The World Bank released a report called “Turn Down the Heat”, which draws particular attention to the impact of increased global temperatures. It is stated that all countries, regardless of their financial status and economic development, will be affected by climate change. Sea level rise, cyclones, drought and food shortages, however, will affect the poorest countries the most.
The report highlights the impact of a 4 degrees Celsius (7.2 Fahrenheit) warming by 2100, a scenario that is likely to happen if the world leaders don’t change their current policies.
The new president of the World Bank, Jim Yong Kim, has put great emphasis on the integration of climate change into development strategies. In his opinion, the first step in fighting poverty is to deal with warmer temperatures and the resulting consequences.
Some of the effects of climate change are already observed. The record minimum of the Arctic sea ice was reached in September, while the extreme heat waves and lack of precipitation have affected large areas of The U.S and Russia more often than predicted from historical records.
If some countries refuse to implement strategies for reducing greenhouse emissions, it is likely that these extreme conditions will become the so-called “new-normal.”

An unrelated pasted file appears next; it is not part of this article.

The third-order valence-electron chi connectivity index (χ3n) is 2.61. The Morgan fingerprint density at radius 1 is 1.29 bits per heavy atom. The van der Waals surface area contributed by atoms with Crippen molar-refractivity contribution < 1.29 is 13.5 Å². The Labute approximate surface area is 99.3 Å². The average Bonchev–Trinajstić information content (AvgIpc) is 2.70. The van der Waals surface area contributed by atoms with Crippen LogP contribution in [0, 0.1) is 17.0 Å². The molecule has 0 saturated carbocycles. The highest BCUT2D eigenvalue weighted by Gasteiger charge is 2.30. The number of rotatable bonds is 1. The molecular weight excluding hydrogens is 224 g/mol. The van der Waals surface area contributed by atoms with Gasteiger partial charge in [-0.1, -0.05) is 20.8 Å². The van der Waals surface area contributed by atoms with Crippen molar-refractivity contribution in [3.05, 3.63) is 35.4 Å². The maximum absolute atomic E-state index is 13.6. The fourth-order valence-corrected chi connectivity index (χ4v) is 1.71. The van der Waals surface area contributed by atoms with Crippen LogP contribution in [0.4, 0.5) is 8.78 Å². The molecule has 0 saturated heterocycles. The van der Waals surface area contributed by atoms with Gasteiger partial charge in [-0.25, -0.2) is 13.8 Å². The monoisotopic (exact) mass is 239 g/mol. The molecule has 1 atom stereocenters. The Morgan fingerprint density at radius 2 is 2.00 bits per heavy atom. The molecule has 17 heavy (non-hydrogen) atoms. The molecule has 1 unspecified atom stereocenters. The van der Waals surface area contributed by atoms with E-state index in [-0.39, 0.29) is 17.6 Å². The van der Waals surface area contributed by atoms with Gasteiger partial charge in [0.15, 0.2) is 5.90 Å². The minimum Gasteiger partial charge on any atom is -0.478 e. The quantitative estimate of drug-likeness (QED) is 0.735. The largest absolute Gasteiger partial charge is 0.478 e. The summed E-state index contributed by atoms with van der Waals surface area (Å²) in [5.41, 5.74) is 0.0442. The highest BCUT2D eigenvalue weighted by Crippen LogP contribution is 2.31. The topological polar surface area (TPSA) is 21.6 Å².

Other figures listed in the report include rise of sea level by up to 3 feet, completely flooded cities in Southeast Asia, water scarcity, falling crop yields and consequently poverty and starvation. Affected areas would spread from the Middle East to the States. The heat waves can cause rise in temperatures in the Mediterranean region equal to these in the Libyan desert.
According to John Schellnhuber, director of the Potsdam Institute for Climate Impact Research, the most worrying part is that nobody can predict the effect of these extreme conditions could have on human health and well-being.
Kim is the first scientist to head the World Bank. He is hoping that by presenting scientific proof of human induced climate change, more nations would join the global cause to reduce emissions. Under his influence, the World Bank is now planning to develop its own programs to meld climate change.
Only last year, the funding provided by the World Bank for 48 countries willing to adopt climate change strategies has risen to $7.2 billion.
The report of the World Bank is released exactly in time for the international meeting in Doha, Qatar between 25th of November and 7th of December. The purpose of the meeting is to gather the 200 nations, who are part of the Kyoto Protocol signed in 2007, and to try to extend it and tighten the greenhouse emission regulations.
However, the World Bank is facing another challenge. There is no doubt that poor countries have a desperate need for energy, when this is one of the main problems in the fight against climate change. For instance, despite the environmental concerns of countries like the U.S., The Netherlands and The U.K., the World Bank still gave a $3.75 billion loan to South Africa in order to build a coal-fired power plant.
Kim is certain that the World Bank will try to avoid such investments unless very necessary, however if energy is desperately needed, then their fund will be the last resort for these countries.